How exercise helps you avoid a broken heartJanuary 16, 2012 in Medicine & Health / Cardiology
Joseph Libonati, PhD, associate professor of nursing at Penn Nursing answer’s questions about how exercise betters your heart health. Dr. Libonati is a cardiac physiology expert who focuses on heart health and hypertension.
Exactly how does exercise benefit the heart?
One way exercise benefits the heart is by decreasing its workload. Exercise improves the ratio between the heart’s demand for oxygen and its supply through the coronary arteries. With exercise, the heart gets stronger because it gets bigger and is able to pump more efficiently.
Exercise allows your heart to push out a greater volume of blood with every beat and it does so at a lower heart rate. It also improves the blood flow to the heart by improving the heart’s ability to have its coronary blood vessels dilate. These changes in parallel improve both the supply and demand of the heart.
How does exercise lower high blood pressure?
Exercise helps lower high blood pressure by improving the ability of your blood vessels to dilate, making the pressure on those vessels less. Exercise also improves your blood sugar levels and makes you leaner; this allows your heart to pump blood at lower pressures, thereby making your heart work less.
What exercise is best for the heart?
Using large muscle mass repetitively is best for heart health. Think about the acronym FIT:
F – Frequency
I – Intensity
T - Time
That’s the general recipe for exercise toward a healthy heart. For frequency: You should exercise five days a week. Find something you like so you are more likely to stick with it. For intensity: You should do the talk test. If you can hold a normal conversation with little breathing trouble while exercising, this is the right intensity. For time: You should exercise 30 to 60 minutes per day, and it doesn’t have to be all at once. The important factor is that you do as much physical activity as you can throughout the day.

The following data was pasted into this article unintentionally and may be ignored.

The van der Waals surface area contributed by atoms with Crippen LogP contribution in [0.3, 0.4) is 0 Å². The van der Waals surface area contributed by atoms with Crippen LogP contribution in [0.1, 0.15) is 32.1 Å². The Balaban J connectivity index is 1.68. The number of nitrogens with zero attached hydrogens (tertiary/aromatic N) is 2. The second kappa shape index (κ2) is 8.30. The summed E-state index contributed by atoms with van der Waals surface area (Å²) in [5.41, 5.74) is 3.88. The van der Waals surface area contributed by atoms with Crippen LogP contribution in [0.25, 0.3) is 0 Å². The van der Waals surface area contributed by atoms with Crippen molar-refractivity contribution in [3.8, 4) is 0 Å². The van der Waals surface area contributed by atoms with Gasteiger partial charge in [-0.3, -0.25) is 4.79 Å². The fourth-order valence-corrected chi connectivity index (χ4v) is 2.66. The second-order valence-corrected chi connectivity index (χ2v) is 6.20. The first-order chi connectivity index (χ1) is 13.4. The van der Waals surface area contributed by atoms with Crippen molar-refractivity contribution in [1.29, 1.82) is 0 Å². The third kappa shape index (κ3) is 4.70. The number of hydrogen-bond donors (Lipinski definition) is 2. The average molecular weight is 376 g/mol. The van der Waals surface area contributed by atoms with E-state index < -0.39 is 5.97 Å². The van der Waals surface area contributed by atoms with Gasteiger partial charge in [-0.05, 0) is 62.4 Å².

Why is exercise important as we age?
Exercise is important to maintaining healthy bones and muscles. As we age, we start to have smaller muscles and weaker bones. Activities that maintain muscles and bone mass help people age with a greater ability to function.
Resistance training or weight training is a good way to maintain bone mass, so making this type of exercise part of your daily routine is important as into your 40s and beyond. Also, maintaining muscle mass helps the body’s metabolism and can reduce the risk of obesity, diabetes, and high blood pressure.
Provided by University of Pennsylvania School of Nursing
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